A Chinese national attempting to smuggle an illegal stash of five rhino horns was nabbed at Johannesburg's OR Tambo Intertnational Airport on Friday, just two weeks after the world's first online rhino horn auction was held in South Africa.
The passenger and the contraband, said to be the most valuable commodity in the world, were bound for Hong Kong, according to police.
The bust comes just over two weeks after rhino farmer and horn trader John Hume staged the world's first international rhino horn auction, an event which was mired in controversy.
While the source of the seized horns has not yet been confirmed, conservationists and legal experts warned the lifting of the domestic moratorium on rhino horn trade would lead to an explosion in international rhino horn smuggling.
Although the eight-year old domestic moratorium on rhino horn trade was finally lifted in April this year, it is still illegal to move rhino horn across international borders.
According to a set of photographs supplied by police, at least one of the horns was marked with a set of numbers that appear to reference a microchip number.
If a microchip was removed from the horn, a DNA profile test will have to be undertaken at the RHODIS VGL facility at Ondersterpoort to determine if the origin had ever been legally profiled by its owner.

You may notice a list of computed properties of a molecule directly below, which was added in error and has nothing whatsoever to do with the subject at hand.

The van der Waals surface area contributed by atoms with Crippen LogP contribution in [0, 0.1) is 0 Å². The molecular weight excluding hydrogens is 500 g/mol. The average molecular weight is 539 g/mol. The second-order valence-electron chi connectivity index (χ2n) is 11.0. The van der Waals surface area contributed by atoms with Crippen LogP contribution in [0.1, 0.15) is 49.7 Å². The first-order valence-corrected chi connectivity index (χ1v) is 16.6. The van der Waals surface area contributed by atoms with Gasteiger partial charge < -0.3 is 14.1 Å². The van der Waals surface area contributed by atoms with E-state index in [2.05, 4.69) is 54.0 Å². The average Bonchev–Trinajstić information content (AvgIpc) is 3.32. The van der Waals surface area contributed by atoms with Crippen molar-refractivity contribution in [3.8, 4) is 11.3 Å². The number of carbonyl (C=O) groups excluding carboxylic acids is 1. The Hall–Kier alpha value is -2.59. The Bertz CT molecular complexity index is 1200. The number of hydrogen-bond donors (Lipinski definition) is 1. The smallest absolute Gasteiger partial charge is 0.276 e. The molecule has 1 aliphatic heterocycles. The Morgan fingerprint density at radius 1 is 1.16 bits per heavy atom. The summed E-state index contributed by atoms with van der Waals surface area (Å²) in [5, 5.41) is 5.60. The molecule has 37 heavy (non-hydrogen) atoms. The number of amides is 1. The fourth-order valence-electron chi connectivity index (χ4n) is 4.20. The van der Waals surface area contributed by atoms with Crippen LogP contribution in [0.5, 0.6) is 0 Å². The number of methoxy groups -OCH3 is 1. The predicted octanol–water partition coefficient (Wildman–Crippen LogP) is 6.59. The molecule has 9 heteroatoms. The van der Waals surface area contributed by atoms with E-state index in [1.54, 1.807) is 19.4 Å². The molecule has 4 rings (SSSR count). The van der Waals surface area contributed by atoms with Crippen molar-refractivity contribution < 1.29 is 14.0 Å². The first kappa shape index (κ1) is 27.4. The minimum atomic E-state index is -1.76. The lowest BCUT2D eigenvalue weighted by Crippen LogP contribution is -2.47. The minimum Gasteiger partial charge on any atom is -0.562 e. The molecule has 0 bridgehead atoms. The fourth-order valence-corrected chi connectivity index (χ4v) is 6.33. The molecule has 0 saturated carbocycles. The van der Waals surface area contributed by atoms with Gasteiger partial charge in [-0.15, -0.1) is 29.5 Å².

Police spokesperson Brigadier Vishnu Naidoo said customs agents and police responded to information about a suspicious bag that was bound for Hong Kong.
"After making a positive identification, the agents intercepted the bag and its owner at the boarding gate. A physical search of the bag was conducted, which led to the discovery of five rhino horn that had been wrapped in foil" Naidoo said.
The passenger was arrested and the horns were handed over to the Directorate for Priority Crime Investigations (Hawks) for further investigation.
A Chinese male appeared in the Kempton Park Regional Court on Monday morning in connection with the incident, and was remanded for a formal bail application on September 29th.
In a separate incident on Saturday, a team of agents arrested a Brazilian passenger allegedly carrying drugs suspected to be cocaine. He was entering the country on a flight from Sao Paulo.
Collectively, both hauls are estimated to be worth more than R6 million.
"SARS Customs officials and the K-9 unit conducted a full rummage on-board a flight from Sao Paolo, and interviewed passengers", Naidoo said.
"It was discovered the suspect had no tags on his luggage. He was taken to the common search area, where it was discovered that the bag contained black blocks. Preliminary testing indicated that the drug is most likely cocaine. If further tests confirm this, the consignment could be valued at R5 million.
"A further search of the same aircraft was conducted and two socks containing "cocaine bullets" were found in different toilets. Preliminary tests also indicated that the substance is cocaine. No arrests have been made with regards to these drugs" he added.
The intercepts were conducted by a multi-disciplinary team from the South African Police Service (SAPS), South African Revenue Service (SARS), the Department of Home Affairs, Airports Company South Africa (ACSA) and other stakeholders.
"The team's integrated effort and commitment is yielding great successes; both in the prevention as well as the combatting of crime in and around the airport" Naidoo said.